So, I've been thinking about hyperdimensions lately. Hyperdimensions, in its simplest form, is the extension of dimensions from the normal one-hyperdimensional line (0D, 1D, 2D, 3D...) into a two-hyperdimensional plane. This can take many forms; complex numbers, for example, are one way of expressing this. I'm going to attempt to come up with one hyperdimensional way of thought.

So, first up, you can express vectors (for the purposes of this, the same thing as coordinates) as follows:

\begin{bmatrix} x \\ y \end{bmatrix}

The above represents a point on the plane with the position x across and y up. Pretty clear. A point in 6-dimensional space would be expressed something like this:

\begin{bmatrix} x \\ y \\ z \\ w \\ v  \\ u  \end{bmatrix}

A point on a line would simply be \begin{bmatrix} x \end{bmatrix}

Now, there are some neat things that you can do with this, using things called matrices. A matrix is basically a grid of numbers, and it can represent a few things depending on what you're using it for:

  • A coordinate
  • A set of coordinates
  • A transformation

However, if we treat all dimensions as simply being points in a hyperdimensional space, we can do something interesting: we can say that \begin{bmatrix} x \\ y \end{bmatrix} describes a vector with a dimensionality of \begin{bmatrix} 2 \end{bmatrix}. That six-dimensional vector you saw above would have a dimensionality of \begin{bmatrix} 6 \end{bmatrix}.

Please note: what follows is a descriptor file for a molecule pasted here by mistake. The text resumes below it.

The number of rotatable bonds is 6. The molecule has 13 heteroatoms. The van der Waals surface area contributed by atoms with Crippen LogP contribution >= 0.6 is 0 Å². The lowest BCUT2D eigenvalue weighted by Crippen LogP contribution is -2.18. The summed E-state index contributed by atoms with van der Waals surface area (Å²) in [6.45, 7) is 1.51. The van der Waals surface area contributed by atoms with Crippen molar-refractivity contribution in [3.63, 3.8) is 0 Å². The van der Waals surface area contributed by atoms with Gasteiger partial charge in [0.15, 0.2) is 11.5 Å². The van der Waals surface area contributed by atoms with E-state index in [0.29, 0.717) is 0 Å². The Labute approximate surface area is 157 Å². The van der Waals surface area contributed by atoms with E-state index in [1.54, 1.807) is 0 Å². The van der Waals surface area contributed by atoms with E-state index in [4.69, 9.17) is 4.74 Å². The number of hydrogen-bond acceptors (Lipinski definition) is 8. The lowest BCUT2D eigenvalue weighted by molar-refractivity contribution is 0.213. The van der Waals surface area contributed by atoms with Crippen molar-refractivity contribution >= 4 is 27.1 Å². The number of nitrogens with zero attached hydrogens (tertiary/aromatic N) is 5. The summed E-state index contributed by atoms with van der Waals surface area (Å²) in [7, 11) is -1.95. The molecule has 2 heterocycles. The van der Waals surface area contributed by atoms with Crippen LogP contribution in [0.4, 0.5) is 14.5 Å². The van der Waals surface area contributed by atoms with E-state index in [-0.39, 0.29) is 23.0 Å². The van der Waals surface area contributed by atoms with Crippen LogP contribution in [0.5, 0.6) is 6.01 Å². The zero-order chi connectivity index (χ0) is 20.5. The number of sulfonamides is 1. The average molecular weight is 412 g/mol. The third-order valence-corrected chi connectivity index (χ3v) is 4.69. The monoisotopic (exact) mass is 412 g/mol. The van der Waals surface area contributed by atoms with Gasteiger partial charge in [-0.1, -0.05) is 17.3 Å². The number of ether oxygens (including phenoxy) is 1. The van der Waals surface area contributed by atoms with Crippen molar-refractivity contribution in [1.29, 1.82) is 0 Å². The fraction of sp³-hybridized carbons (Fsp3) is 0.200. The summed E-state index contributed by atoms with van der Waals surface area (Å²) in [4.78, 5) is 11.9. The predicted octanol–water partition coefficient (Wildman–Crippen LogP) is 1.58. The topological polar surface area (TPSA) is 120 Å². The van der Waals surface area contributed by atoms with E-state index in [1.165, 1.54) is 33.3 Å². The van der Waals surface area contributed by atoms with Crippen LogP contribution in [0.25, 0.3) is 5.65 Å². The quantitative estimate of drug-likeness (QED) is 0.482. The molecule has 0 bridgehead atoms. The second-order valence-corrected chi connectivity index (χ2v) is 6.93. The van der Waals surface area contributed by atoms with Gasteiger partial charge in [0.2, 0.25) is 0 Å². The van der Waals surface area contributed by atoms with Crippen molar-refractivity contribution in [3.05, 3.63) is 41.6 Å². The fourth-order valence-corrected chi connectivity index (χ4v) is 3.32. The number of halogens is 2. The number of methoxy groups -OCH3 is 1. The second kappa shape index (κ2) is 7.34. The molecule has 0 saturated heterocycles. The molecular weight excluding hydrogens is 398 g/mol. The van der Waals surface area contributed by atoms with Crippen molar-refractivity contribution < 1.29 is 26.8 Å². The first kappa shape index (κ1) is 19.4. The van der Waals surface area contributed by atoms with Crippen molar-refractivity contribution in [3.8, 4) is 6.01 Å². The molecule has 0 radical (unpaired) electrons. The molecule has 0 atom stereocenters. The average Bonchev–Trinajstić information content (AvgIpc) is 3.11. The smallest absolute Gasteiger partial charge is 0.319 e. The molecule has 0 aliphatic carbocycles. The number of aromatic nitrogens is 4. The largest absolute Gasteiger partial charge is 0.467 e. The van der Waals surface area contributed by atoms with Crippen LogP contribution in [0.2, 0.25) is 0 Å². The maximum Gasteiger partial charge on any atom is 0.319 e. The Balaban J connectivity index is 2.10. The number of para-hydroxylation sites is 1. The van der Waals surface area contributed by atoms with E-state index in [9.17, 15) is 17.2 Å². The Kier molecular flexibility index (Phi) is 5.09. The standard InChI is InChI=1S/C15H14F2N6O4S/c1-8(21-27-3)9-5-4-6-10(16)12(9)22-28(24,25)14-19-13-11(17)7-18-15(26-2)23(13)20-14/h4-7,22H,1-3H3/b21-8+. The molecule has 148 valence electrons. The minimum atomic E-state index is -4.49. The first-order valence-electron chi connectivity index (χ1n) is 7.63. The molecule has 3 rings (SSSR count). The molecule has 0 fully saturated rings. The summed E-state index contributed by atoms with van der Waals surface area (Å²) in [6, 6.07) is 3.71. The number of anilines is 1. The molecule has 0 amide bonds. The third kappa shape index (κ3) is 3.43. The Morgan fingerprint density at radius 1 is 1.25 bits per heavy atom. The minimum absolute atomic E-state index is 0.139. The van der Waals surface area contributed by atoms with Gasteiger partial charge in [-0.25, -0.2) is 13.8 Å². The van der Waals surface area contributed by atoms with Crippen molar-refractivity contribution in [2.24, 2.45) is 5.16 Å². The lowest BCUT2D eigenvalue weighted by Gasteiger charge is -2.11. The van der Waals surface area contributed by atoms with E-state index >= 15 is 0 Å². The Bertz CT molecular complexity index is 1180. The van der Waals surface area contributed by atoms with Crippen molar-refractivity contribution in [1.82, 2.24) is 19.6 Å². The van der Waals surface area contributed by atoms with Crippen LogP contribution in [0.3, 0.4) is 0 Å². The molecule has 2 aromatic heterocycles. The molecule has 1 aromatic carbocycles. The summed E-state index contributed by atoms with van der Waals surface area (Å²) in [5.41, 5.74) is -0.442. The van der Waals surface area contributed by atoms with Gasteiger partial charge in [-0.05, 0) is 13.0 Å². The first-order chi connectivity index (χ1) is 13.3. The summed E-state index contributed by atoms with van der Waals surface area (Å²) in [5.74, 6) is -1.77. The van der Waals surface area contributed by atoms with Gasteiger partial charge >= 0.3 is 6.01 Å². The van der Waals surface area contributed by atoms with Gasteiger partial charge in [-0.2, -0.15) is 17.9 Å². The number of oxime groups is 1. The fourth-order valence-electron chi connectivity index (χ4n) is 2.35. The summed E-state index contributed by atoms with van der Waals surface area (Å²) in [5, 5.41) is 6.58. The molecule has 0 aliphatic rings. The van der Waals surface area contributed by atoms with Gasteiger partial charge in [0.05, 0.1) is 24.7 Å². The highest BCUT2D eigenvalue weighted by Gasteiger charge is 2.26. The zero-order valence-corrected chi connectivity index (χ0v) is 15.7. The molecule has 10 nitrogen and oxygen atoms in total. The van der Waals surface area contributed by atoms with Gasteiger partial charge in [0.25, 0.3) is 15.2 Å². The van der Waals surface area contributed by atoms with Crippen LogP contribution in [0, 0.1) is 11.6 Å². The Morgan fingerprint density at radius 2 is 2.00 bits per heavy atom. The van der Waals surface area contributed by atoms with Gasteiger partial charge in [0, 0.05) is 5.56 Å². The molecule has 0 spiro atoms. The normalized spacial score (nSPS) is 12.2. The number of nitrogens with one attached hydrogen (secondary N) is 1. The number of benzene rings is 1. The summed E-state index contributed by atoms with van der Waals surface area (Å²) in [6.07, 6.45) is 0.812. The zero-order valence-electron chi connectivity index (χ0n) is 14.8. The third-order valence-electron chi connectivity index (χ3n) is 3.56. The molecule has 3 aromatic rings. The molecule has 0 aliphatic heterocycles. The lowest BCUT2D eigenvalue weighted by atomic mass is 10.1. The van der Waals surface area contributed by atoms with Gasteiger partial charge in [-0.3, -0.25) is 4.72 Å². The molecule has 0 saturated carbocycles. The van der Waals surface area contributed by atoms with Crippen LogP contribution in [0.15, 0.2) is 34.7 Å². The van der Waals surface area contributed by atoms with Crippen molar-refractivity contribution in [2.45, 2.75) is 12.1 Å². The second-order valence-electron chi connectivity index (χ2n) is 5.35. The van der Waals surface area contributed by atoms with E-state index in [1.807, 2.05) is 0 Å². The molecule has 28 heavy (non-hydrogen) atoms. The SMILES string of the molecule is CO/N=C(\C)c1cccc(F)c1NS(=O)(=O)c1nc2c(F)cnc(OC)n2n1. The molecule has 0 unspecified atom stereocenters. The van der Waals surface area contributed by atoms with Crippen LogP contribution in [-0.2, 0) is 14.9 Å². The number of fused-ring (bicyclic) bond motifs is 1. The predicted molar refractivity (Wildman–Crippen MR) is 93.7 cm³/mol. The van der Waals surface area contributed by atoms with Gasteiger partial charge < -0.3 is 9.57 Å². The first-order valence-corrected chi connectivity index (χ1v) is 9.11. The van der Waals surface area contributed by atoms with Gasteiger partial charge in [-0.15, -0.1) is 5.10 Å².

You might have noticed something: the dimensionality of a vector is just another one-dimensional vector! And, if you can write dimensionality as a one-dimensional vector, why not a two-dimensional one? Let's try it.

So, firstly, notice that the vector \begin{bmatrix} 2 \end{bmatrix} can also be written as \begin{bmatrix} 2 \\ 0 \end{bmatrix}. They both represent the same thing: moving two dimensions across in the dimension line, then moving 0 dimensions up.

There's no good reason why we can only move 0 dimensions up, though. Let's say we move one dimension up. The dimensionality of our vector is now \begin{bmatrix} 2 \\ 1 \end{bmatrix}. What does this look like?

I think it looks like this: \begin{bmatrix} { x }_{ 1 } & { x }_{ 2 } \\ { y }_{ 1 } & { y }_{ 2 } \end{bmatrix}.

In the next blog post on this, I'll show you some more things about hyperdimensions. Remember to leave feedback and questions in the comments - I love explaining things!

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